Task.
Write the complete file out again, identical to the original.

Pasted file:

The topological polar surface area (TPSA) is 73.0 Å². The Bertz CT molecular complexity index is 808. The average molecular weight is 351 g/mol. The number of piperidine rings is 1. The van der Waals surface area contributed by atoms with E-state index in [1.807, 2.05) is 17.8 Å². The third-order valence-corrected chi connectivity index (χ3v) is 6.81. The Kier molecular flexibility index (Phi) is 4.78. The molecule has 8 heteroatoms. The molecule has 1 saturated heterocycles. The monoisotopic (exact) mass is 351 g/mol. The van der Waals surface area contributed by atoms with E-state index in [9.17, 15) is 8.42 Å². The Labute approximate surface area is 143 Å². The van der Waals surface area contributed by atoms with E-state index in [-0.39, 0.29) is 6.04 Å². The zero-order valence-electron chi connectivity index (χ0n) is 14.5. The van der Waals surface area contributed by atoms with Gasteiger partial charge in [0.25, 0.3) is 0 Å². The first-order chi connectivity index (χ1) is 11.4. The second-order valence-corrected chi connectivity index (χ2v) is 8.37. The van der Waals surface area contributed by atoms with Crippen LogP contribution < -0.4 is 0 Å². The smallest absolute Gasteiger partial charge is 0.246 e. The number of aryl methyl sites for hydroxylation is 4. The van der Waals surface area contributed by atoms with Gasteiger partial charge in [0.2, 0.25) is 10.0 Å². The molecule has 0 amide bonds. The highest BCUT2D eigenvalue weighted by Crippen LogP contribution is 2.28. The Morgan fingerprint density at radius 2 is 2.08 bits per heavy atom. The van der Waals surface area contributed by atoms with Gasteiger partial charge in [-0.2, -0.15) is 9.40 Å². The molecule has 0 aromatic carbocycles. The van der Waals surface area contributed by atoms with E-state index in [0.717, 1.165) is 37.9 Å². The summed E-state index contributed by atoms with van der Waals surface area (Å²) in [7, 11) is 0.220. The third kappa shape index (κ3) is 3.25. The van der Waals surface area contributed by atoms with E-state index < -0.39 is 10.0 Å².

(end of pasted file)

The topological polar surface area (TPSA) is 73.0 Å². The Bertz CT molecular complexity index is 808. The average molecular weight is 351 g/mol. The number of piperidine rings is 1. The van der Waals surface area contributed by atoms with E-state index in [1.807, 2.05) is 17.8 Å². The third-order valence-corrected chi connectivity index (χ3v) is 6.81. The Kier molecular flexibility index (Phi) is 4.78. The molecule has 8 heteroatoms. The molecule has 1 saturated heterocycles. The monoisotopic (exact) mass is 351 g/mol. The van der Waals surface area contributed by atoms with E-state index in [9.17, 15) is 8.42 Å². The Labute approximate surface area is 143 Å². The van der Waals surface area contributed by atoms with E-state index in [-0.39, 0.29) is 6.04 Å². The zero-order valence-electron chi connectivity index (χ0n) is 14.5. The van der Waals surface area contributed by atoms with Gasteiger partial charge in [0.25, 0.3) is 0 Å². The first-order chi connectivity index (χ1) is 11.4. The second-order valence-corrected chi connectivity index (χ2v) is 8.37. The van der Waals surface area contributed by atoms with Crippen LogP contribution < -0.4 is 0 Å². The smallest absolute Gasteiger partial charge is 0.246 e. The number of aryl methyl sites for hydroxylation is 4. The van der Waals surface area contributed by atoms with Gasteiger partial charge in [0.2, 0.25) is 10.0 Å². The molecule has 0 amide bonds. The highest BCUT2D eigenvalue weighted by Crippen LogP contribution is 2.28. The Morgan fingerprint density at radius 2 is 2.08 bits per heavy atom. The van der Waals surface area contributed by atoms with Gasteiger partial charge in [-0.2, -0.15) is 9.40 Å². The molecule has 0 aromatic carbocycles. The van der Waals surface area contributed by atoms with E-state index in [0.717, 1.165) is 37.9 Å². The summed E-state index contributed by atoms with van der Waals surface area (Å²) in [7, 11) is 0.220. The third kappa shape index (κ3) is 3.25. The van der Waals surface area contributed by atoms with E-state index < -0.39 is 10.0 Å².